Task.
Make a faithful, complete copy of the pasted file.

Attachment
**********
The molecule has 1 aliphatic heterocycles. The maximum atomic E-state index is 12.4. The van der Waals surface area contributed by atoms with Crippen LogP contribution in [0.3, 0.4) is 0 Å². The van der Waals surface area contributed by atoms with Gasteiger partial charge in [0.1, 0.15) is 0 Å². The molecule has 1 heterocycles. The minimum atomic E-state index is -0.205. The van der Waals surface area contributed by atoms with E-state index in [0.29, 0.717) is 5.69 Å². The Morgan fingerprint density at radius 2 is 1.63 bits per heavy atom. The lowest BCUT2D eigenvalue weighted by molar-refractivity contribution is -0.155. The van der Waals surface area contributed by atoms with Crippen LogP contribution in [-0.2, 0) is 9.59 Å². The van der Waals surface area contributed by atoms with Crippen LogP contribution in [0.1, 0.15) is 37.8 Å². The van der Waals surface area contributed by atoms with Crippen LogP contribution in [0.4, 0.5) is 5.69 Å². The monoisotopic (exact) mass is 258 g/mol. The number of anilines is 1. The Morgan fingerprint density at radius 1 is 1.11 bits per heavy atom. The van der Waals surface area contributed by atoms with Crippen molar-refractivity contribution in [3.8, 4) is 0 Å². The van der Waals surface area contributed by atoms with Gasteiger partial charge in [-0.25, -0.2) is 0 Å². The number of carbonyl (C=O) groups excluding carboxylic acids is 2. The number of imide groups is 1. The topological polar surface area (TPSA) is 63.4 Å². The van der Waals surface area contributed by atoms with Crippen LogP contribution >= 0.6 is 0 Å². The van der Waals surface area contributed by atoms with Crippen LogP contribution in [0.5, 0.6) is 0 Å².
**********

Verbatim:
The molecule has 1 aliphatic heterocycles. The maximum atomic E-state index is 12.4. The van der Waals surface area contributed by atoms with Crippen LogP contribution in [0.3, 0.4) is 0 Å². The van der Waals surface area contributed by atoms with Gasteiger partial charge in [0.1, 0.15) is 0 Å². The molecule has 1 heterocycles. The minimum atomic E-state index is -0.205. The van der Waals surface area contributed by atoms with E-state index in [0.29, 0.717) is 5.69 Å². The Morgan fingerprint density at radius 2 is 1.63 bits per heavy atom. The lowest BCUT2D eigenvalue weighted by molar-refractivity contribution is -0.155. The van der Waals surface area contributed by atoms with Crippen LogP contribution in [-0.2, 0) is 9.59 Å². The van der Waals surface area contributed by atoms with Crippen LogP contribution in [0.1, 0.15) is 37.8 Å². The van der Waals surface area contributed by atoms with Crippen LogP contribution in [0.4, 0.5) is 5.69 Å². The monoisotopic (exact) mass is 258 g/mol. The number of anilines is 1. The Morgan fingerprint density at radius 1 is 1.11 bits per heavy atom. The van der Waals surface area contributed by atoms with Crippen molar-refractivity contribution in [3.8, 4) is 0 Å². The van der Waals surface area contributed by atoms with Gasteiger partial charge in [-0.25, -0.2) is 0 Å². The number of carbonyl (C=O) groups excluding carboxylic acids is 2. The number of imide groups is 1. The topological polar surface area (TPSA) is 63.4 Å². The van der Waals surface area contributed by atoms with Crippen LogP contribution >= 0.6 is 0 Å². The van der Waals surface area contributed by atoms with Crippen LogP contribution in [0.5, 0.6) is 0 Å².